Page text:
Liner Design Considerations

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Cured in place pipeliners, in the normal case of underground sewers, are designed to withstand hydrostatic loading due to external groundwater pressure. In addition, some liners may be designed to resist the effects of soil loading and loads superimposed on the soil loads (e.g., traffic loads).

Except in significantly out-of-round pipes (e.g., ovoid pipes) the failure mode of pipeliners is considered to be due to buckling. Further, pipeliners are designed to transmit flow in the pipe as efficiently as possible, taking into consideration the relative smoothness of the walls and loss of cross-sectional area. Pipeliners are designed to significantly reduce infiltration and exfiltration to and from the surrounding soil.

Impregnation issues are associated with the bunching up of the inner liner(s) and are unacceptable.

Inversion issues

  • Circumferential fins, unless slight, are unacceptable due to the possibility of deposition upstream. Because they are associated with the thickening of the pipe wall, such fins can be ground-off.
  • Longitudinal fins, even moderate in nature, are not detrimental to the structural or hydraulic performance of the liner.
  • Seams and patch repair issues An aspect of atypical features associated with seams and patch repairs is related to leaks. Where significant resin loss has occurred then structurally, an incomplete ring of pipe exists at that point.
  • Stained seams are often due to water passing through in small quantities and impurities filtering out. Unless significant resin loss has resulted, stained seams are a question of aesthetics.
  • Leaking seams are unacceptable. It is important that the liner is impregnated under adequate vacuum and at the correct nip roller gap. This will normally, with conventional catalyst cocktails, ensure a low porosity and result in sound seams. If the leaks are not too extensive, then a grout packer may be used to correct this issue.
  • Leaking patch repairs through which groundwater can leak are unacceptable. It is possible that after grinding away the patch, a grout packer may be used to correct this issue.

Coating-related issuesAn aspect of atypical features associated with coating-related problems is that of minor distortion of surfaces. This aspect is of no consequence either hydraulically or structurally.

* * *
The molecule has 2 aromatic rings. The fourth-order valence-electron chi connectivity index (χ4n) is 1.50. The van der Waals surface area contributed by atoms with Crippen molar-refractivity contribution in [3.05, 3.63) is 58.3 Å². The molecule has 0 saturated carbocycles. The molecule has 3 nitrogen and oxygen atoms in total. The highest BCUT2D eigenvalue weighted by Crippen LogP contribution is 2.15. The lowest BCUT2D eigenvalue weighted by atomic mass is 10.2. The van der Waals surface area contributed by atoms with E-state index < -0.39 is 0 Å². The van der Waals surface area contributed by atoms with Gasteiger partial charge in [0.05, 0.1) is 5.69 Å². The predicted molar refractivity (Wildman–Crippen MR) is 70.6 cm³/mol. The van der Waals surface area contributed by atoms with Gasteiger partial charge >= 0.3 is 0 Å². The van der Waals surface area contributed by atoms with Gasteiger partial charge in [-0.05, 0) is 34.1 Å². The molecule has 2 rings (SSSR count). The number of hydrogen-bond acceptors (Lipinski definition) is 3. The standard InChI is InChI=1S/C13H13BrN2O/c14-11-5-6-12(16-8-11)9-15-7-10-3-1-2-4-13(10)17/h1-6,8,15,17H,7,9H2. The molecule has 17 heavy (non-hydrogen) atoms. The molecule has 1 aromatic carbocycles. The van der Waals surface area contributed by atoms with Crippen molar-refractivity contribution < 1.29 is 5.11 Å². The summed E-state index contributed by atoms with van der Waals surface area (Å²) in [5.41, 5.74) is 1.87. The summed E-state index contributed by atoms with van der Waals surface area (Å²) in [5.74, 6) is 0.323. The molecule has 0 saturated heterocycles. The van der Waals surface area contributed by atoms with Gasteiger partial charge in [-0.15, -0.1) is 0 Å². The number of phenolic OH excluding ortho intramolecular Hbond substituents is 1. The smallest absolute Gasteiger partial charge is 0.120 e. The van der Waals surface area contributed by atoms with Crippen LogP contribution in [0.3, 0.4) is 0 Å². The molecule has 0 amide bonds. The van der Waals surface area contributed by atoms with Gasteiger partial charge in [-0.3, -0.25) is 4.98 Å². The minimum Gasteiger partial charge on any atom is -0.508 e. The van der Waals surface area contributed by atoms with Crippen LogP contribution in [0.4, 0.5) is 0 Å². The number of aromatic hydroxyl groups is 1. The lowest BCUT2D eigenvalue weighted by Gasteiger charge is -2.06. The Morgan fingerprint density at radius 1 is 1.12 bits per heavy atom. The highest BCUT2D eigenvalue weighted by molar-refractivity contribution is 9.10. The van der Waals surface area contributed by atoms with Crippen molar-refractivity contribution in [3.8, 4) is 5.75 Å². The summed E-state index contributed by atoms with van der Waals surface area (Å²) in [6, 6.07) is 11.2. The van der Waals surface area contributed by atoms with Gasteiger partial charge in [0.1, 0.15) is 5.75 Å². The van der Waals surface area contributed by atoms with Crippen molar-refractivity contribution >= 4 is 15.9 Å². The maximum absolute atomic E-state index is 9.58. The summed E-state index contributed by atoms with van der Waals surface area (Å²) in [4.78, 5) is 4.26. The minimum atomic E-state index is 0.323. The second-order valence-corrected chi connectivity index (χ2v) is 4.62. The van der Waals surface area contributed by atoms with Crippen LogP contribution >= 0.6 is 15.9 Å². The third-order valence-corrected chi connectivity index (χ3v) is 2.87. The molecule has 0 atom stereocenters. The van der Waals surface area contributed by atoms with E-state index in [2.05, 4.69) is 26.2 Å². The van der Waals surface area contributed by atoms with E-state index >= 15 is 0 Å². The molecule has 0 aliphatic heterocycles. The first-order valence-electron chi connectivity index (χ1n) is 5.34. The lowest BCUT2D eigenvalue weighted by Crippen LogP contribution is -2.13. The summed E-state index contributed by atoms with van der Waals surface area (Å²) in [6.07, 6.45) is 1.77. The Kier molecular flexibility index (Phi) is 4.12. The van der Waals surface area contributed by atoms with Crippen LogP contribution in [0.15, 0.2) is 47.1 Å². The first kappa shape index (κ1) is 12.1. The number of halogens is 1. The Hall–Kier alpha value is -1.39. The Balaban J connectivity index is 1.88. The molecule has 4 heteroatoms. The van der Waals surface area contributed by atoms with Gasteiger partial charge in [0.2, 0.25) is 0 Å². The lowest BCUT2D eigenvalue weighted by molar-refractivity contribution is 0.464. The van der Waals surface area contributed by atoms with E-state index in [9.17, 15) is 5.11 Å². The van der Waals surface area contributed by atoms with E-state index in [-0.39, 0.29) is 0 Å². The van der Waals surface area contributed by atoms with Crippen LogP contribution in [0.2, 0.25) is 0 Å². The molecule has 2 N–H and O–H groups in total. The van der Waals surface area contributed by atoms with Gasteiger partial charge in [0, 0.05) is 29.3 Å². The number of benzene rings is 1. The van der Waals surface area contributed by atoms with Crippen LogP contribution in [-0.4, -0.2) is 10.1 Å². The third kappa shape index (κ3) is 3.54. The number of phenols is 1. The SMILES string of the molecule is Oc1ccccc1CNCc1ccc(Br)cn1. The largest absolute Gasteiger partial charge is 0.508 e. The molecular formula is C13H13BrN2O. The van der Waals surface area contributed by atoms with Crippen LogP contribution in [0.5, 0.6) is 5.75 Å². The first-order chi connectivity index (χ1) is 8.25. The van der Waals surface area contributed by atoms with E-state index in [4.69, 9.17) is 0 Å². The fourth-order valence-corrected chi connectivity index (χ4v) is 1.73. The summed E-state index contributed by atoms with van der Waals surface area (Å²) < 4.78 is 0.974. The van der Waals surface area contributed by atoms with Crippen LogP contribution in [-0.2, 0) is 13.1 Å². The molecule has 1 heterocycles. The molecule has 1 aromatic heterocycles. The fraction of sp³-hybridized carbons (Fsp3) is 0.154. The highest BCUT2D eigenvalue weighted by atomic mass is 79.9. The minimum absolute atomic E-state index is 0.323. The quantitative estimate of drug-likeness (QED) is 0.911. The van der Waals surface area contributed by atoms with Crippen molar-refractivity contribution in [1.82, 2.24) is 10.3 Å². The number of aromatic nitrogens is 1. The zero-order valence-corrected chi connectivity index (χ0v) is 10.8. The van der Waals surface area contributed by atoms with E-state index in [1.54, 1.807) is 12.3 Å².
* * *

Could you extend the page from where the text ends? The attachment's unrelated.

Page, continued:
• Bubbles on liners can be removed if they are unacceptable aesthetically. If they are caused by ingress of groundwater then some means may be needed to prevent further ingress.
  • Uneven finishes on liners are typified by surface irregularities and although appear unsightly when viewed along the pipe on CCTV, do not detract from the structural or hydraulic performance of the liner. Air pockets behind liners are only of significance under high external head.

Inward folding of the lining An aspect of atypical features associated with inward folding of liners is a dramatic loss of cross sectional area. Not only is this of significance hydraulically, but also because the circular cross-section with close tolerance to the existing pipe wall required for buckling resistance is lost. This is potentially a serious problem, but can in favorable circumstances be overcome by inverting a dry liner through the problem liner and circulating hot water. This should soften the liner sufficiently so that it can be reshaped. Do not apply a high head until hot or the liner may crack. As a last resort, the lift section may need to be cut out completely and a new length of liner installed.

  • Spots and other Stains (e.g., on seams) are associated with leaks of water through small holes in the coating. This problem is included here because it can lead to resin loss over an extended area and subsequent low strength followed by distortion, even lifting, of the liner. The cause of the holes is discussed in the spots section.

Damage to the surface of liners can be caused by a range of factors. The coating can be ripped and gouged by sharp objects used for rope end/soft end fittings. Alternatively, damage can be caused to the coating by dragging the liner over rough surfaces. In any case, if such damage results in water leaks, then it is unacceptable and should be repaired.